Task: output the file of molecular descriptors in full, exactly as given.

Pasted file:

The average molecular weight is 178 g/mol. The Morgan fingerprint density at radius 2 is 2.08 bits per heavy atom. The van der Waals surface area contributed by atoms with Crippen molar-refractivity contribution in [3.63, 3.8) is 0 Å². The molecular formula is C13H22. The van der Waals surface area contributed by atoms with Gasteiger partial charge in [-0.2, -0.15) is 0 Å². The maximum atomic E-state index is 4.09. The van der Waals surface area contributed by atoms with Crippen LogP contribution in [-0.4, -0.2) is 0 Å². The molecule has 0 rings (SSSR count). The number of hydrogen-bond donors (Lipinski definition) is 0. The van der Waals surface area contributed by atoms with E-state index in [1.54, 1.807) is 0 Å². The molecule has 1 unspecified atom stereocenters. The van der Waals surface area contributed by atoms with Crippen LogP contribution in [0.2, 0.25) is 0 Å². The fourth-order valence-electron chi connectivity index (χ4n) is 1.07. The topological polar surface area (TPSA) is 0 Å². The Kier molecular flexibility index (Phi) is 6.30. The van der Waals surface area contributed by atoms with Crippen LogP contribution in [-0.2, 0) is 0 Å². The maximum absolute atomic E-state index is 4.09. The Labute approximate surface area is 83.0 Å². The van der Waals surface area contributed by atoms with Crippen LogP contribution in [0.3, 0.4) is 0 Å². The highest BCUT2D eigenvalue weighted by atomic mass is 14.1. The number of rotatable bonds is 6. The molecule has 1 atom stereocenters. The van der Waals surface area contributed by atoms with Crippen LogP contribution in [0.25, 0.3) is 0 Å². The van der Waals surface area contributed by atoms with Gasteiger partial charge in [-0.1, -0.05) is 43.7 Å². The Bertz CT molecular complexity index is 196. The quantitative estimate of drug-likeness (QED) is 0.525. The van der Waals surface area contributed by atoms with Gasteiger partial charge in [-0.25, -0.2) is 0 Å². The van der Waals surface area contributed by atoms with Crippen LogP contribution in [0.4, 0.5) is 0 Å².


The average molecular weight is 178 g/mol. The Morgan fingerprint density at radius 2 is 2.08 bits per heavy atom. The van der Waals surface area contributed by atoms with Crippen molar-refractivity contribution in [3.63, 3.8) is 0 Å². The molecular formula is C13H22. The van der Waals surface area contributed by atoms with Gasteiger partial charge in [-0.2, -0.15) is 0 Å². The maximum atomic E-state index is 4.09. The van der Waals surface area contributed by atoms with Crippen LogP contribution in [-0.4, -0.2) is 0 Å². The molecule has 0 rings (SSSR count). The number of hydrogen-bond donors (Lipinski definition) is 0. The van der Waals surface area contributed by atoms with E-state index in [1.54, 1.807) is 0 Å². The molecule has 1 unspecified atom stereocenters. The van der Waals surface area contributed by atoms with Crippen LogP contribution in [0.2, 0.25) is 0 Å². The fourth-order valence-electron chi connectivity index (χ4n) is 1.07. The topological polar surface area (TPSA) is 0 Å². The Kier molecular flexibility index (Phi) is 6.30. The van der Waals surface area contributed by atoms with Crippen LogP contribution in [-0.2, 0) is 0 Å². The maximum absolute atomic E-state index is 4.09. The Labute approximate surface area is 83.0 Å². The van der Waals surface area contributed by atoms with Crippen LogP contribution in [0.3, 0.4) is 0 Å². The highest BCUT2D eigenvalue weighted by atomic mass is 14.1. The number of rotatable bonds is 6. The molecule has 1 atom stereocenters. The van der Waals surface area contributed by atoms with Crippen LogP contribution in [0.25, 0.3) is 0 Å². The van der Waals surface area contributed by atoms with Gasteiger partial charge in [-0.1, -0.05) is 43.7 Å². The Bertz CT molecular complexity index is 196. The quantitative estimate of drug-likeness (QED) is 0.525. The van der Waals surface area contributed by atoms with Gasteiger partial charge in [-0.25, -0.2) is 0 Å². The van der Waals surface area contributed by atoms with Crippen LogP contribution in [0.4, 0.5) is 0 Å².